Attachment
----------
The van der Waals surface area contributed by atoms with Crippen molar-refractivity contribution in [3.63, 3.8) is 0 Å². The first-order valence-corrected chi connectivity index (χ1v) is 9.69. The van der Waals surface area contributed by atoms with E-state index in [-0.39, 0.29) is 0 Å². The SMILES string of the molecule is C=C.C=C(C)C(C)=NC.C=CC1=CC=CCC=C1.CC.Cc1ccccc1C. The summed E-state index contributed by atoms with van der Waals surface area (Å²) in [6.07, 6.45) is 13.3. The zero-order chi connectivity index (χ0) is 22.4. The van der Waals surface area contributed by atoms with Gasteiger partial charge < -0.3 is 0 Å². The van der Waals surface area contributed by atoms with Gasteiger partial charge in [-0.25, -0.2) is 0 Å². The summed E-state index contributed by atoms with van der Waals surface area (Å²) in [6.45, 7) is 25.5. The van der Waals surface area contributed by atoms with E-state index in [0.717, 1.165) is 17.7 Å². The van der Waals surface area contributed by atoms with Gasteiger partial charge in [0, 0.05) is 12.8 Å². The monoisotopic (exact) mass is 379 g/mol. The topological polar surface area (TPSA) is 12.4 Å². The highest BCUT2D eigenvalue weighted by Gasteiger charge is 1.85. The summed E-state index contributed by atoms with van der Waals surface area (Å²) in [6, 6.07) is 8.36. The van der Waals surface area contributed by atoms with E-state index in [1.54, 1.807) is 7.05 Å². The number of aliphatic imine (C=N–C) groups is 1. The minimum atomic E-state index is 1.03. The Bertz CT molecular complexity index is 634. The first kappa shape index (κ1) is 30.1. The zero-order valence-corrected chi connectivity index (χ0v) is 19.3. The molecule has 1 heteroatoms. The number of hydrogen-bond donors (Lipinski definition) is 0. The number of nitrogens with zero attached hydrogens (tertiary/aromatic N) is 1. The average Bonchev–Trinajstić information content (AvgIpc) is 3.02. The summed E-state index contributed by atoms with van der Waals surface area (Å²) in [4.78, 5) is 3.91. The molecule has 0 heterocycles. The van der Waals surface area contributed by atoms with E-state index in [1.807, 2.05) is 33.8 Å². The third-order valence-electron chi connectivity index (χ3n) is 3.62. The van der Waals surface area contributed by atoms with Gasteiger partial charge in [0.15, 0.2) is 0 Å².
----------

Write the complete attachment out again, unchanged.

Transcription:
The van der Waals surface area contributed by atoms with Crippen molar-refractivity contribution in [3.63, 3.8) is 0 Å². The first-order valence-corrected chi connectivity index (χ1v) is 9.69. The van der Waals surface area contributed by atoms with E-state index in [-0.39, 0.29) is 0 Å². The SMILES string of the molecule is C=C.C=C(C)C(C)=NC.C=CC1=CC=CCC=C1.CC.Cc1ccccc1C. The summed E-state index contributed by atoms with van der Waals surface area (Å²) in [6.07, 6.45) is 13.3. The zero-order chi connectivity index (χ0) is 22.4. The van der Waals surface area contributed by atoms with Gasteiger partial charge < -0.3 is 0 Å². The van der Waals surface area contributed by atoms with Gasteiger partial charge in [-0.25, -0.2) is 0 Å². The summed E-state index contributed by atoms with van der Waals surface area (Å²) in [6.45, 7) is 25.5. The van der Waals surface area contributed by atoms with E-state index in [0.717, 1.165) is 17.7 Å². The van der Waals surface area contributed by atoms with Gasteiger partial charge in [0, 0.05) is 12.8 Å². The monoisotopic (exact) mass is 379 g/mol. The topological polar surface area (TPSA) is 12.4 Å². The highest BCUT2D eigenvalue weighted by Gasteiger charge is 1.85. The summed E-state index contributed by atoms with van der Waals surface area (Å²) in [6, 6.07) is 8.36. The van der Waals surface area contributed by atoms with E-state index in [1.54, 1.807) is 7.05 Å². The number of aliphatic imine (C=N–C) groups is 1. The minimum atomic E-state index is 1.03. The Bertz CT molecular complexity index is 634. The first kappa shape index (κ1) is 30.1. The zero-order valence-corrected chi connectivity index (χ0v) is 19.3. The molecule has 1 heteroatoms. The number of hydrogen-bond donors (Lipinski definition) is 0. The number of nitrogens with zero attached hydrogens (tertiary/aromatic N) is 1. The average Bonchev–Trinajstić information content (AvgIpc) is 3.02. The summed E-state index contributed by atoms with van der Waals surface area (Å²) in [4.78, 5) is 3.91. The molecule has 0 heterocycles. The van der Waals surface area contributed by atoms with E-state index in [1.807, 2.05) is 33.8 Å². The third-order valence-electron chi connectivity index (χ3n) is 3.62. The van der Waals surface area contributed by atoms with Gasteiger partial charge in [0.15, 0.2) is 0 Å².